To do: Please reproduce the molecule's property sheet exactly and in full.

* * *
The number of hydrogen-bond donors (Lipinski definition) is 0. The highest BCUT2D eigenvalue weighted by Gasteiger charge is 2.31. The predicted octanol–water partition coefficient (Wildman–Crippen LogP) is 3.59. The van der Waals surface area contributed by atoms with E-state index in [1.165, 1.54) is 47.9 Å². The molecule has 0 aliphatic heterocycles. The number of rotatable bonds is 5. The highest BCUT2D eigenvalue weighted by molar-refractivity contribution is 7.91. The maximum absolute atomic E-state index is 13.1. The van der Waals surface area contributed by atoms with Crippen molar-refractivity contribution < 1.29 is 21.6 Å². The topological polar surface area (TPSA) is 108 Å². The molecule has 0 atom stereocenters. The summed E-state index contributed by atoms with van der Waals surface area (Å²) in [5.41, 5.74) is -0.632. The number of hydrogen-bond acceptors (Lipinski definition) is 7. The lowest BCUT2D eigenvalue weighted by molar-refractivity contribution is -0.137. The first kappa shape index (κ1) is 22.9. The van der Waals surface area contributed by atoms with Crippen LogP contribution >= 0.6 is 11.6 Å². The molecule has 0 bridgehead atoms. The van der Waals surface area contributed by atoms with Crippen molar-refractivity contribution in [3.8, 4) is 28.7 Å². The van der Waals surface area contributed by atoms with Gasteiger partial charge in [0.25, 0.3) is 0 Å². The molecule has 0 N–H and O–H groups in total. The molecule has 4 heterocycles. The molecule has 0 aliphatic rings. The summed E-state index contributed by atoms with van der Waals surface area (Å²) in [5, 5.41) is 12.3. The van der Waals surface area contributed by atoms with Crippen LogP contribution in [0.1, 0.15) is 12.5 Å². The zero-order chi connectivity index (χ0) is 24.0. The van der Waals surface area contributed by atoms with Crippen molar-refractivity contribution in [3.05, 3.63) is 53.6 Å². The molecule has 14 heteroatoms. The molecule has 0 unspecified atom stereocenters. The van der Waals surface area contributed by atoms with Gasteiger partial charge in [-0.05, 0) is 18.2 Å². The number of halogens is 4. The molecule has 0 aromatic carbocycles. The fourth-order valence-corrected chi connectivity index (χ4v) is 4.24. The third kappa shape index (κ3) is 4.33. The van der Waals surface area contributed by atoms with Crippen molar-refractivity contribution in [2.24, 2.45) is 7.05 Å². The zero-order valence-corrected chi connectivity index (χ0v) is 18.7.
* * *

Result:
The number of hydrogen-bond donors (Lipinski definition) is 0. The highest BCUT2D eigenvalue weighted by Gasteiger charge is 2.31. The predicted octanol–water partition coefficient (Wildman–Crippen LogP) is 3.59. The van der Waals surface area contributed by atoms with E-state index in [1.165, 1.54) is 47.9 Å². The molecule has 0 aliphatic heterocycles. The number of rotatable bonds is 5. The highest BCUT2D eigenvalue weighted by molar-refractivity contribution is 7.91. The maximum absolute atomic E-state index is 13.1. The van der Waals surface area contributed by atoms with Crippen molar-refractivity contribution < 1.29 is 21.6 Å². The topological polar surface area (TPSA) is 108 Å². The molecule has 0 atom stereocenters. The summed E-state index contributed by atoms with van der Waals surface area (Å²) in [5.41, 5.74) is -0.632. The number of hydrogen-bond acceptors (Lipinski definition) is 7. The lowest BCUT2D eigenvalue weighted by molar-refractivity contribution is -0.137. The first kappa shape index (κ1) is 22.9. The van der Waals surface area contributed by atoms with Crippen LogP contribution >= 0.6 is 11.6 Å². The molecule has 0 bridgehead atoms. The van der Waals surface area contributed by atoms with Crippen molar-refractivity contribution in [3.8, 4) is 28.7 Å². The van der Waals surface area contributed by atoms with Gasteiger partial charge in [0.25, 0.3) is 0 Å². The molecule has 0 N–H and O–H groups in total. The molecule has 4 heterocycles. The molecule has 0 aliphatic rings. The summed E-state index contributed by atoms with van der Waals surface area (Å²) in [5, 5.41) is 12.3. The van der Waals surface area contributed by atoms with Crippen LogP contribution in [0.1, 0.15) is 12.5 Å². The zero-order chi connectivity index (χ0) is 24.0. The van der Waals surface area contributed by atoms with Crippen molar-refractivity contribution in [3.05, 3.63) is 53.6 Å². The molecule has 14 heteroatoms. The molecule has 0 unspecified atom stereocenters. The van der Waals surface area contributed by atoms with Gasteiger partial charge in [-0.05, 0) is 18.2 Å². The number of halogens is 4. The molecule has 0 aromatic carbocycles. The fourth-order valence-corrected chi connectivity index (χ4v) is 4.24. The third kappa shape index (κ3) is 4.33. The van der Waals surface area contributed by atoms with Crippen molar-refractivity contribution in [2.24, 2.45) is 7.05 Å². The zero-order valence-corrected chi connectivity index (χ0v) is 18.7.